* Western Digital: won't let Toshiba run roughshod over its
* Says some other rumoured bidders are highly problematic
* Toshiba has narrowed field of suitors to four - sources
* Broadcom offered highest bid of $23 bln -source
* Western Digital bid far below Broadcom, Foxconn offers
(Writes through with size of bids offered for chip unit)
By Makiko Yamazaki and Taro Fuse
TOKYO, April 12 Western Digital Corp has
warned Toshiba Corp that the Japanese firm is violating
a joint venture contract in plans to sell to its chip unit and
urged that it be given exclusive negotiating rights.
In a strongly worded letter dated April 9, Western Digital,
which operates a semiconductor plant with Toshiba in Japan, said
the transfer of the venture's rights to a new chip unit which
was split off recently without the U.S. firm's consent was a
"very serious breach".
The letter, seen by Reuters, also said the U.S. firm would
not sit idly by while Toshiba "runs roughshod" over its rights,
although it did not threaten legal action.
The move, seen as a play by the California-based company to
strengthen its hand in talks, is set to complicate the auction
of the prized unit - a sale essential to Toshiba's plans to
cover writedowns at U.S. nuclear unit Westinghouse that have
plunged it into crisis.
"The only thing holding Toshiba up at the moment is the sale
of the memory chip business. This definitely increases the
uncertainty around everything that is happening," said an
executive at one of Toshiba's main banks.
Sources at Toshiba's banks said they had been told by the
Japanese conglomerate that there were no legal problems with its
decision to split off the chip business.
The auction has drawn strong interest, and Toshiba has
narrowed down the field to just four suitors to move on to a
second round of bidding, people briefed on matter said.
U.S. chipmaker Broadcom Ltd has put in the highest
first-round offer of 2.5 trillion yen ($23 billion) while
Taiwan's Foxconn, the world's largest electronics
contract manufacturer, offered 2 trillion yen, one of the people
Western Digital' s bid was far below both those offers, the
Broadcom has partnered with U.S. private equity firm Silver
Lake Partners LP, the sources added. The size of the offer made
by South Korean chipmaker SK Hynix, the fourth
suitor, was not immediately known.
The sources declined to be identified as they were not
authorised to speak on the matter publicly.
Toshiba declined to comment on the content of the contract
with Western Digital and the auction process. Representatives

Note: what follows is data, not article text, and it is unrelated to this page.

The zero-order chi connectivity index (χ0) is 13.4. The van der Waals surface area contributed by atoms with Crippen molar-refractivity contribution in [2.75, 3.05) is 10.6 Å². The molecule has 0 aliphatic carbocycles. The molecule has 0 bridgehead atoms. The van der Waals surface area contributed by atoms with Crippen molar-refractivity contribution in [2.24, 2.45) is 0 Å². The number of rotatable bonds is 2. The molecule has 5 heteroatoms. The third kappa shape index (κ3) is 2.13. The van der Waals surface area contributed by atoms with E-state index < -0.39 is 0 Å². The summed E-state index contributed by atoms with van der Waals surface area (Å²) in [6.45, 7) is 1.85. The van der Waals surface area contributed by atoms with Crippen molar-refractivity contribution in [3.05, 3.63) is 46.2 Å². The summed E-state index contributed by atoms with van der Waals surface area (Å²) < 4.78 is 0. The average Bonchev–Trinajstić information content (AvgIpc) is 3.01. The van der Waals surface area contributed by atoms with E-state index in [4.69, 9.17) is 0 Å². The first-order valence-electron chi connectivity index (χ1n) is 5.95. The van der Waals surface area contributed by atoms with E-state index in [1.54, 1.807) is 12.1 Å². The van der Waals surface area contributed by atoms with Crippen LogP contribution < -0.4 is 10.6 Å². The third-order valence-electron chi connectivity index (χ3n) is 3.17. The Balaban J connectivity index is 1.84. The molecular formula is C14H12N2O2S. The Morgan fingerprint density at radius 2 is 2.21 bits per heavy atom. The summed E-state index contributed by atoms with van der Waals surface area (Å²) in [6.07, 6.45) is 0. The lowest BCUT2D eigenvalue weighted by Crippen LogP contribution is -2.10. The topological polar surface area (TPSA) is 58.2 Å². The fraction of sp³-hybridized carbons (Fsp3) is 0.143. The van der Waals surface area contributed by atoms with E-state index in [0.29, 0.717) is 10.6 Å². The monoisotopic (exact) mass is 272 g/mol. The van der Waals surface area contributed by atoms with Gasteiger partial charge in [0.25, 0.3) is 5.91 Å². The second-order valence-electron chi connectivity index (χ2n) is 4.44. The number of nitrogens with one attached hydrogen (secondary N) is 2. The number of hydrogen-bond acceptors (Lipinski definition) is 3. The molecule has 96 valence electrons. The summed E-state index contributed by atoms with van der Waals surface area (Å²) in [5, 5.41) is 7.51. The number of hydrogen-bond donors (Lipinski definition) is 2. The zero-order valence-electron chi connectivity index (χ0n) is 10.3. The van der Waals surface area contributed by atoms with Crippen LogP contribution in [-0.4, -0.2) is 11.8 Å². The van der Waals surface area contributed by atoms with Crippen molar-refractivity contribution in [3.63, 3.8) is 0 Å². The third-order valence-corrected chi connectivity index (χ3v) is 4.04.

for Broadcom, Silver Lake, Western Digital, Foxconn could not be
reached immediately for comment outside of regular business
ATTACK ON BROADCOM
In the letter sent by CEO Stephen Milligan and addressed to
Toshiba's board of directors, Western Digital said rumoured bids
of between 2 trillion yen to 3 trillion yen were well above the
fair value of the business and cited analysts' estimates of
around 1.5 trillion yen.
It added that it had invested more than $13 billion in their
joint venture over the last 17 years and had repeatedly tried
address its concerns with Toshiba but had not received
It said it was urging Toshiba "to cease acting as if Western
Digital were simply a disfavoured bidder in an open auction and
instead enter into substantive, exclusive negotiations."
Western Digital also said that other rumoured bidders are
highly problematic for both Japan and the joint venture and
specifically named Broadcom, saying that it had grave concerns
based on recent commercial dealings with the firm.
The U.S. chipmakers are seen as more favoured bidders as the
Japanese government has vowed to vet bidders and block a sale to
investors it deems a risk to national security.
In particular Foxconn, formally known as Hon Hai Precision
Industry Co Ltd, is considered such a risk because of its deep
ties with China, sources have previously said.
The news of the letter comes one day after Toshiba filed
twice-delayed business results without an endorsement from its
auditor and warned its very survival was in doubt.
Toshiba has said it expects to book an annual net loss of 1
trillion yen ($9 billion) for this business year on a writedowns
($1 = 109.6600 yen)
(Reporting by Makiko Yamazaki and Taro Fuse; Additional
reporting by Tim Kelly in Tokyo and Liana B. Baker in San
Francisco; Editing by Edwina Gibbs)